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Scientists develop an AI tool that can detect fraudulent wine.

Scammers who try to sell low-quality wine as a top-shelf drink may soon face the scrutiny of artificial intelligence. Researchers have developed an algorithm that can trace the origins of wines through standard chemical tests.

Scientists utilized machine learning to differentiate between wines by analyzing minor variations in the levels of numerous compounds. This enabled them to trace the origins of the wine not only to a specific vineyard location, but also to the specific estate where it was produced.

According to Professor Alexandre Pouget from the University of Geneva in Switzerland, there is a significant amount of wine fraud occurring where individuals create false products in their garages, label them, and sell them for exorbitant prices. However, their research has shown that their chemical methods are sensitive enough to detect these counterfeit wines.

The scientists utilized gas chromatography as a tool for training the program. They applied this method to analyze 80 wines from seven different estates in the Bordeaux region of France, collected over a period of 12 years. This technique is commonly employed in laboratories to separate and identify the components present in a mixture.

Instead of searching for specific elements that set one wine apart from another, the program uses all detected chemicals in the wine to determine the most accurate signature for each. The results are shown on a two-dimensional grid, where wines with similar signatures are clustered together.

“We immediately noticed that there are clusters associated with each individual chateau,” stated Pouget. “This revealed that there is a unique chemical profile for each chateau, regardless of the vintage. It is the comprehensive combination of various molecules that sets each chateau apart, like a symphony where no single note is the defining factor, but rather the entire melody.”

The data presented many additional insights. Surprisingly, the distribution of the clusters closely matched the layout of the estates in the region, as wines from three chateaux north of the Dordogne River were distinctly different from those of four chateaux west of the Garonne River. Pouget explained, “Our analysis of the chromatograms accurately reflects the geographic map of Bordeaux.”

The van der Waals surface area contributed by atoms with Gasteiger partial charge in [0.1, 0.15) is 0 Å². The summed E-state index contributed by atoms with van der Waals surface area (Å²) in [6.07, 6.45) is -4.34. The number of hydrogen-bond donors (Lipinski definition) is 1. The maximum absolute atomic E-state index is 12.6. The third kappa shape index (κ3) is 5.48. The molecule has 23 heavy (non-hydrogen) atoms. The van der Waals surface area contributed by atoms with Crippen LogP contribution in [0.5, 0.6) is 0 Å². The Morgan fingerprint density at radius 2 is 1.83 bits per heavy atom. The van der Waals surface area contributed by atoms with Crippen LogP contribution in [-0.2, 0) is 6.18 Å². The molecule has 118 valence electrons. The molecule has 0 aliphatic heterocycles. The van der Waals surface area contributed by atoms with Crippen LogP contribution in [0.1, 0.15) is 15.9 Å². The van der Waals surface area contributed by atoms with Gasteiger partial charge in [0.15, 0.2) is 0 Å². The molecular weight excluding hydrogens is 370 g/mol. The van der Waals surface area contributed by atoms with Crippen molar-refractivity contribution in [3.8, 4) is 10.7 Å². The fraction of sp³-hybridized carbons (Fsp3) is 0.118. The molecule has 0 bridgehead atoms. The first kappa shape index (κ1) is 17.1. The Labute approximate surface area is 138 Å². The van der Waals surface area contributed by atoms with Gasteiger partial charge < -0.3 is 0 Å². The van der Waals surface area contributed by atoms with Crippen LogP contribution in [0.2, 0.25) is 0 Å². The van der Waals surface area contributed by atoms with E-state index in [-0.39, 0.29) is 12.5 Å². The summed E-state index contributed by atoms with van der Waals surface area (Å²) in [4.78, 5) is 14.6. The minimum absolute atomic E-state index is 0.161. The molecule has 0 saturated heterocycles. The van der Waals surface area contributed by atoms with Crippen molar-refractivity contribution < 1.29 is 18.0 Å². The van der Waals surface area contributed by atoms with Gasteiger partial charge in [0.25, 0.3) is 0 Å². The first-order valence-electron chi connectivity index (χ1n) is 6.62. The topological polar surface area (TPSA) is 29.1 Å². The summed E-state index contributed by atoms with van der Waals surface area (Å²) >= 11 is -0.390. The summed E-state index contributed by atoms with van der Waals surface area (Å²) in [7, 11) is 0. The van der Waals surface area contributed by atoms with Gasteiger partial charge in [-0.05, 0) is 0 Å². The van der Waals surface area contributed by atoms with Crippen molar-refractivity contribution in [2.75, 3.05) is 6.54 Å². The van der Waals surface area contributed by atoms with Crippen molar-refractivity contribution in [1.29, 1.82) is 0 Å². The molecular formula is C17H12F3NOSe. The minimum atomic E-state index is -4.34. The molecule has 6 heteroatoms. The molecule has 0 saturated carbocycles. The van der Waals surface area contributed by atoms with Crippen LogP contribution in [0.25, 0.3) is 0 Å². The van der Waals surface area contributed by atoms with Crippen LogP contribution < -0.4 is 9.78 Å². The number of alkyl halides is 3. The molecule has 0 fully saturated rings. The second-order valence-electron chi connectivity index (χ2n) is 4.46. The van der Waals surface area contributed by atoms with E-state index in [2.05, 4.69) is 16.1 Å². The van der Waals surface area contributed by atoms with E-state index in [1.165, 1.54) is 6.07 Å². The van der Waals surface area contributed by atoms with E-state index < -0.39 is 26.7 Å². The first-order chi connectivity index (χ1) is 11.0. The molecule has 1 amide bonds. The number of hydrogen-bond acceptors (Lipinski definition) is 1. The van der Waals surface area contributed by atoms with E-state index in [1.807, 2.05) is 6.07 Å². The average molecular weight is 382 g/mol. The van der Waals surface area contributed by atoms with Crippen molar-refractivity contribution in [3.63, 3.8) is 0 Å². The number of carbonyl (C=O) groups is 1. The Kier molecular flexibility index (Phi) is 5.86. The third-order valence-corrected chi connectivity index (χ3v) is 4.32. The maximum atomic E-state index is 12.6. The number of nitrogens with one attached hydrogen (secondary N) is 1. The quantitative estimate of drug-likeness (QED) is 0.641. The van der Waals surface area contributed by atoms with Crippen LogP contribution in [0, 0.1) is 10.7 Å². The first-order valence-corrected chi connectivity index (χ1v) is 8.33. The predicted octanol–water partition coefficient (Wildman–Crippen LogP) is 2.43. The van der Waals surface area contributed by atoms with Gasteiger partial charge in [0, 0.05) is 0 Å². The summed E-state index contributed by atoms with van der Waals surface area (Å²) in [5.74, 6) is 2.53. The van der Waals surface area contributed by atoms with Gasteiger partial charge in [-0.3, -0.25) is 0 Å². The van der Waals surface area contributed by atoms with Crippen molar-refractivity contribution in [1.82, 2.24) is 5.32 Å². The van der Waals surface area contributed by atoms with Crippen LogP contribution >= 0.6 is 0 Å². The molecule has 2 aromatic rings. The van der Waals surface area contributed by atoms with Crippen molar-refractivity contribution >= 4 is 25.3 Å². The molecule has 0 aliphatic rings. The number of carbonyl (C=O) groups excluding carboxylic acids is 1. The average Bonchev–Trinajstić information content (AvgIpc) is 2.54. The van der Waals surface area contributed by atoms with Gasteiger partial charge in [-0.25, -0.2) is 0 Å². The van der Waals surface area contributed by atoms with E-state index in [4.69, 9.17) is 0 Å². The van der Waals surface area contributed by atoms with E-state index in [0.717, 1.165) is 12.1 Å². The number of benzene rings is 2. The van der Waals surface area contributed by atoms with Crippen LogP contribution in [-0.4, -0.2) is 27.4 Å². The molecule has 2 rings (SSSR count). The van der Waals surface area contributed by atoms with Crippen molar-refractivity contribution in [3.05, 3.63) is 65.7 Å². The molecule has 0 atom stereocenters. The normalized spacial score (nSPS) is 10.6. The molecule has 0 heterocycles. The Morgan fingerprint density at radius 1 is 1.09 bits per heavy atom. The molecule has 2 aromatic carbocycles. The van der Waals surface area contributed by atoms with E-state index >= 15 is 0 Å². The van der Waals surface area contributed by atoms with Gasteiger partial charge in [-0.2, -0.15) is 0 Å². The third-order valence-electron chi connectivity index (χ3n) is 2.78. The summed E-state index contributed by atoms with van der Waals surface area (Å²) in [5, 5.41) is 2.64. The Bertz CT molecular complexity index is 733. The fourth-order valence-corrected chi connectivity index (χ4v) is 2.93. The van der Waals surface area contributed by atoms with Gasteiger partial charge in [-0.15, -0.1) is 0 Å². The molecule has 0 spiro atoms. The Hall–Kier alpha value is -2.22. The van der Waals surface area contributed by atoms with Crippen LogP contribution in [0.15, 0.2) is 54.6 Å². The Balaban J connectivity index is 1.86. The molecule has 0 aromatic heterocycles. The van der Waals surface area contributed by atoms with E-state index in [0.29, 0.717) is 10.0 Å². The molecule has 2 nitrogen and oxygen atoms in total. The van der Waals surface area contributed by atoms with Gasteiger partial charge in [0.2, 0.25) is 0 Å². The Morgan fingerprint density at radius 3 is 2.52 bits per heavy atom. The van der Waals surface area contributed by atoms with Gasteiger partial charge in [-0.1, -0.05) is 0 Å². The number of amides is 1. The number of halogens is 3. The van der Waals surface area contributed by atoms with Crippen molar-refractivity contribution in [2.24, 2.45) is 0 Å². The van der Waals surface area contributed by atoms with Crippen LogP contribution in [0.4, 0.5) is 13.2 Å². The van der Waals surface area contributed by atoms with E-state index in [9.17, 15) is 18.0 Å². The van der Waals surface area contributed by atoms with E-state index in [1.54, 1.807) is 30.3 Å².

According to David Jeffery, co-author of Understanding Wine Chemistry and associate professor of wine science at the University of Adelaide, the potential of machine learning in food and agriculture investigations is increasingly apparent as it continues to be utilized in various ways.

Numerous elements, including grapes, soil, microclimate, and winemaking techniques, impact the levels of various substances present in wines produced by different chateaux. Although the program was able to accurately identify the correct chateaux for wines with 99% accuracy, it had difficulty differentiating between vintages and only achieved a maximum accuracy of 50%.

According to a study to be published in Communications Chemistry, utilizing machine learning may assist in detecting fraudulent activities by verifying the authenticity of wine labels. In Europe, counterfeit alcohol results in €3 billion (£2.6 billion) of lost sales each year and recent incidents have exposed the extent of criminal organizations operating in this industry. Earlier this year, members of a gang were found guilty of smuggling Spanish table wine into France and misrepresenting it as French wine. This scheme spanned several years and involved approximately 5 million bottles, with some being rebranded as bordeaux.

According to Pouget, although the program’s main purpose is to detect fraud, it could also be utilized to monitor the quality of wine production and ensure that the blending process is done effectively. He believes that this tool could enhance the quality of Bordeaux and Champagne by optimizing the blending process, which is currently only accessible to a select few highly-paid winemakers. With the implementation of this program, it could potentially reduce the cost of creating high-quality blends and benefit everyone involved.

Source: theguardian.com